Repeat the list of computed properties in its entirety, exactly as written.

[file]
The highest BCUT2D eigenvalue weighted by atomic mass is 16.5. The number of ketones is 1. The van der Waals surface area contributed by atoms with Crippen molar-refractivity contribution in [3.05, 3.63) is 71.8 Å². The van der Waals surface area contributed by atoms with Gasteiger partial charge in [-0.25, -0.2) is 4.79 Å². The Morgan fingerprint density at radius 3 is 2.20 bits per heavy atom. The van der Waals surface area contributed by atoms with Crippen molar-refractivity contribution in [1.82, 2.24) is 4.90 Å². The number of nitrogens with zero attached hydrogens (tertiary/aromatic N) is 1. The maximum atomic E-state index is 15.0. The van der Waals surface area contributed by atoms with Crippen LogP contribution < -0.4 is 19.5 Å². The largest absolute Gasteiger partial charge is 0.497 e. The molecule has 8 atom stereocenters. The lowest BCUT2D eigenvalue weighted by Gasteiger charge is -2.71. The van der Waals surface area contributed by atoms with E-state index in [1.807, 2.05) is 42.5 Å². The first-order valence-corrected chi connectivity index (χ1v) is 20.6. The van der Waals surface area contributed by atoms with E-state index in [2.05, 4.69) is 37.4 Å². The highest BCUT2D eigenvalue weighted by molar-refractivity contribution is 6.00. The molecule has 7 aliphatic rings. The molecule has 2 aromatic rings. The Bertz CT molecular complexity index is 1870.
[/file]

The highest BCUT2D eigenvalue weighted by atomic mass is 16.5. The number of ketones is 1. The van der Waals surface area contributed by atoms with Crippen molar-refractivity contribution in [3.05, 3.63) is 71.8 Å². The van der Waals surface area contributed by atoms with Gasteiger partial charge in [-0.25, -0.2) is 4.79 Å². The Morgan fingerprint density at radius 3 is 2.20 bits per heavy atom. The van der Waals surface area contributed by atoms with Crippen molar-refractivity contribution in [1.82, 2.24) is 4.90 Å². The number of nitrogens with zero attached hydrogens (tertiary/aromatic N) is 1. The maximum atomic E-state index is 15.0. The van der Waals surface area contributed by atoms with Crippen LogP contribution < -0.4 is 19.5 Å². The largest absolute Gasteiger partial charge is 0.497 e. The molecule has 8 atom stereocenters. The lowest BCUT2D eigenvalue weighted by Gasteiger charge is -2.71. The van der Waals surface area contributed by atoms with E-state index in [1.807, 2.05) is 42.5 Å². The first-order valence-corrected chi connectivity index (χ1v) is 20.6. The van der Waals surface area contributed by atoms with E-state index in [2.05, 4.69) is 37.4 Å². The highest BCUT2D eigenvalue weighted by molar-refractivity contribution is 6.00. The molecule has 7 aliphatic rings. The molecule has 2 aromatic rings. The Bertz CT molecular complexity index is 1870.